How Is ADPKD diagnosed?

Currently, there are three main tests that are used to screen for ADPKD:

  1. Ultrasound
  2. Computed tomography (CT)
  3. Magnetic resonance imaging (MRI)

Ultrasound is the most common and least costly screening method for PKD. There are accepted standards for ultrasound testing to determine if you have PKD. These standards include the number of cysts visible, age, and family history.

CT and MRI scans are considered to be more sensitive than ultrasound. CT scans, however, involve radiation or may also require iodinated contrast dye which, can be toxic to the kidneys. CT scans or MRIs may be used to look at complications like bleeding into a cyst or a suspected kidney stone. They may also be used detect small cysts as needed.

DNA testing

DNA testing is available for PKD. There are two types of DNA tests: Gene linkage testing and direct mutation analysis/DNA sequencing. Gene linkage can determine if you have PKD with a 99 percent probability in those with family history. Linkage testing is not a direct analysis of the DNA sequence of the PKD1 and PKD2 genes. Instead, it relies on the identification of certain “markers” in the DNA of several members of a family in which PKD has been diagnosed. For linkage analysis, blood samples must be obtained from the person being tested as well as several (typically three or more) family members including those affected and unaffected by PKD. A detailed family history is also required. The results are typically reported to all family members that provided blood samples for the analysis.

In contrast, direct DNA sequencing requires only a single sample from you (the person being tested). This method is a direct analysis of the DNA sequences of the PKD1 and PKD2 genes. It is private, and the results are only reported to you and your doctor.

Using very specialized scientific equipment, each of the nearly 17,000 “bases” of DNA are analyzed and the entire sequence is thus determined.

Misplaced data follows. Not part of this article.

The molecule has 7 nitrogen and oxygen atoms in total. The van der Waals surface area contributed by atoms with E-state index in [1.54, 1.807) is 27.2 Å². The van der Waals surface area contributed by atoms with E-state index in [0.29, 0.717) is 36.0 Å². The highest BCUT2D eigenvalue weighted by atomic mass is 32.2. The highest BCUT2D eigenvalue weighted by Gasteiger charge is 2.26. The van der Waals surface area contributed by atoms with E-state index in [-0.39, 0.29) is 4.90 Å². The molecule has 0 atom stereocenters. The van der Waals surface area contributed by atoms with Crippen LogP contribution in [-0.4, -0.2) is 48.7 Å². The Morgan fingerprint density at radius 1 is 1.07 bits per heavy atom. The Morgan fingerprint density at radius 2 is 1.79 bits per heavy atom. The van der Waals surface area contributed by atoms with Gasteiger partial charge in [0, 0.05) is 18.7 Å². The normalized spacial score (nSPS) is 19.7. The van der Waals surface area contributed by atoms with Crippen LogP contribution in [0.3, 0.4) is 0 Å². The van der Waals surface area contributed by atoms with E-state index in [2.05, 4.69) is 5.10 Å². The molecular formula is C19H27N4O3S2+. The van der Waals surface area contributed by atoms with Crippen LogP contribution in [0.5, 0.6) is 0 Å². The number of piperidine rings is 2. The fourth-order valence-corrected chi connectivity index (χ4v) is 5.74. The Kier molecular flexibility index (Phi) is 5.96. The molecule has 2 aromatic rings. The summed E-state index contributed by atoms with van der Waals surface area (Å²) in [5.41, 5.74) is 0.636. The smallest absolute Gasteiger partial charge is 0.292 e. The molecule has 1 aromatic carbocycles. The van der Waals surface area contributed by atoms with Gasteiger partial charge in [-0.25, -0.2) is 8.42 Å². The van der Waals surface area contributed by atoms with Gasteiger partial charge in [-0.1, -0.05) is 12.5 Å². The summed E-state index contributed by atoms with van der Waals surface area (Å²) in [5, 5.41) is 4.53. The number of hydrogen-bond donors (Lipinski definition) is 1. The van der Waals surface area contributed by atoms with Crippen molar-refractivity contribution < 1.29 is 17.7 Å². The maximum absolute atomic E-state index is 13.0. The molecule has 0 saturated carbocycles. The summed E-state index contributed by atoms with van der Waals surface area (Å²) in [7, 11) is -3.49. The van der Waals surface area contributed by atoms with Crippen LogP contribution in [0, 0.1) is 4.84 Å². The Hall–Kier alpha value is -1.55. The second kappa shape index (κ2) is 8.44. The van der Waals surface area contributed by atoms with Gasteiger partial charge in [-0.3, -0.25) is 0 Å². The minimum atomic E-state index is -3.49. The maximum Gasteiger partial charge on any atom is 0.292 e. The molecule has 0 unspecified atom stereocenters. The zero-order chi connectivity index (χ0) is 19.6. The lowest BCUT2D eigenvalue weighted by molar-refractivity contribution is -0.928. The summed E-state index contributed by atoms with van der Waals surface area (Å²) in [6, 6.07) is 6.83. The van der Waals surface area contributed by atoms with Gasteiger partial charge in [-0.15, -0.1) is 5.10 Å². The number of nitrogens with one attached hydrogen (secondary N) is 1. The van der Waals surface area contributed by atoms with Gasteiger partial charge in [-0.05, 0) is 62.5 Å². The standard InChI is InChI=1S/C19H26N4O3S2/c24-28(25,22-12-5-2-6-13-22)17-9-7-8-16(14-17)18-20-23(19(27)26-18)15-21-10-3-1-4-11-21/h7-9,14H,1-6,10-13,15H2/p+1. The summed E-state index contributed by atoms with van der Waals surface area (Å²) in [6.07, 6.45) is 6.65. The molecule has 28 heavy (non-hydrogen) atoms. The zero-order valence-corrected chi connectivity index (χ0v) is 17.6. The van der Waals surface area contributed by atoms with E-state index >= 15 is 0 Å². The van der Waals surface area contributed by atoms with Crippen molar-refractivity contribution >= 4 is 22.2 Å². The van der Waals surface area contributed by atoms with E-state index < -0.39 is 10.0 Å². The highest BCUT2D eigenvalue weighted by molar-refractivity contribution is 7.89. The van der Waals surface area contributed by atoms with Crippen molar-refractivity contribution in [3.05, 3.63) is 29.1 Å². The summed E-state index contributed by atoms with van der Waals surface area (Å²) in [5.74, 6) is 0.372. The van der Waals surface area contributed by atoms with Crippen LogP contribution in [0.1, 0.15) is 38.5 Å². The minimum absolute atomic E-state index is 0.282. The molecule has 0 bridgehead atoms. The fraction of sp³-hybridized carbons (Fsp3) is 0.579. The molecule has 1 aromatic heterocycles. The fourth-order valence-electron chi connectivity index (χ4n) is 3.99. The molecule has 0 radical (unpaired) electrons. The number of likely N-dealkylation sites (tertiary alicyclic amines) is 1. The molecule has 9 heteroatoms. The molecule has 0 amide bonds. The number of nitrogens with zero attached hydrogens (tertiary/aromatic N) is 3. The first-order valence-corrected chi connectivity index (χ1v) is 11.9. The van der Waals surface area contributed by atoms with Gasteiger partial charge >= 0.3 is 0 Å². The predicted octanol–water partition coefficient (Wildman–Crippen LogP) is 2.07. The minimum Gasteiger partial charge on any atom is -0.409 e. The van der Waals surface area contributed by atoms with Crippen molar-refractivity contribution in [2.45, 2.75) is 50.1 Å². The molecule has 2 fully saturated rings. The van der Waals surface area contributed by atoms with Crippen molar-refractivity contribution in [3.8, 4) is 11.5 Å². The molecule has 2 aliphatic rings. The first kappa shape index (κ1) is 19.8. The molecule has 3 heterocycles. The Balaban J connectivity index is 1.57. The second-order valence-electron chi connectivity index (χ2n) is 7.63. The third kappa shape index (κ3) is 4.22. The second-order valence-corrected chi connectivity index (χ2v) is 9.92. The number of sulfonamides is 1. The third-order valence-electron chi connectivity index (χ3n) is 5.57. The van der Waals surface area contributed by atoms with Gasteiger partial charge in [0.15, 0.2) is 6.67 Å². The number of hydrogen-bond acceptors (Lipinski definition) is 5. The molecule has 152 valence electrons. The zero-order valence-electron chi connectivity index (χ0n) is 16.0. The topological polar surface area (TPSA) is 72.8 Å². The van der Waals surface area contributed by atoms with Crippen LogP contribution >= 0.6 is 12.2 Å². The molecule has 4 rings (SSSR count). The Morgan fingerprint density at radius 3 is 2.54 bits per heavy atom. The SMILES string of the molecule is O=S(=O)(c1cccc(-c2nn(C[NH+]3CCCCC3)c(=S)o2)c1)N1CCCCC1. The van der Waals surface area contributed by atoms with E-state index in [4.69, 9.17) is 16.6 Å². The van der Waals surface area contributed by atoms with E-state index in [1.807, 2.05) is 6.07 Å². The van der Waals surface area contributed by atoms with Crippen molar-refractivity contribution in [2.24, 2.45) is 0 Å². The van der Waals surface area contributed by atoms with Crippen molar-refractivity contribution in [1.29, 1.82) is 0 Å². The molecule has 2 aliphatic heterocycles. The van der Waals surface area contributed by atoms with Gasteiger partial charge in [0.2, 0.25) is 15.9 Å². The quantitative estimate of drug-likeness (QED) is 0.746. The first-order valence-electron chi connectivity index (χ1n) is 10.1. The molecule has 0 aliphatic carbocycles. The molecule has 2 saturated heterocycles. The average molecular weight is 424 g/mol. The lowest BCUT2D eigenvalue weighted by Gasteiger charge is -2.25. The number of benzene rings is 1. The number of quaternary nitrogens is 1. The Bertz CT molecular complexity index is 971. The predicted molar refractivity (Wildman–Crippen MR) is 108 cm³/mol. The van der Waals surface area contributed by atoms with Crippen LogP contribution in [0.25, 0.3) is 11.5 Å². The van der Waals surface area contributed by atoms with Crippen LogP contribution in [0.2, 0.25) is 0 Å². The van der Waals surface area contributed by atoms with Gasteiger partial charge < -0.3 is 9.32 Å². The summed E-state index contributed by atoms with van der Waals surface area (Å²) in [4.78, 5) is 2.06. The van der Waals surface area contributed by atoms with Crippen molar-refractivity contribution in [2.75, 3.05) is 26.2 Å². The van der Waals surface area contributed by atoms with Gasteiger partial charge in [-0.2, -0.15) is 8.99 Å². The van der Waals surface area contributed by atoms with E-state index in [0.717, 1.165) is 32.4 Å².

This method is capable of identifying those changes in the sequence that cause PKD. It may be your only option if family members are unavailable or unwilling to participate in a linkage study. Each of these methods could be costly and should not be done without consideration of the pros and cons.

Health, life and disability insurance coverage vary between countries and may influence your decision to have genetic testing. In the United States, the Affordable Care Act has guaranteed health insurance for all regardless of any preexisting conditions. This does not guarantee life or disability coverage.

In the absence of an effective treatment or cure, a diagnosis of PKD should be carefully considered and discussed with your doctor.

Should I be tested?

It is an important and impactful decision. Things to consider before being tested include:

  • What will I do with the information once I have it?
  • Will it prevent me from obtaining medical or life insurance?
  • Am I better off knowing or not knowing?
  • Can I financially afford the test?

Some people choose to remain undiagnosed but live a healthy lifestyle, eating well and monitoring their own blood pressure. They see the doctor often to monitor kidney function. If or when they have symptoms, they can revisit the decision to be tested. Our understanding of PKD is progressing every year. Early diagnosis may benefit from early therapies and could also mean you are eligible to participate in clinical studies.

All these factors and more must be considered before making a decision.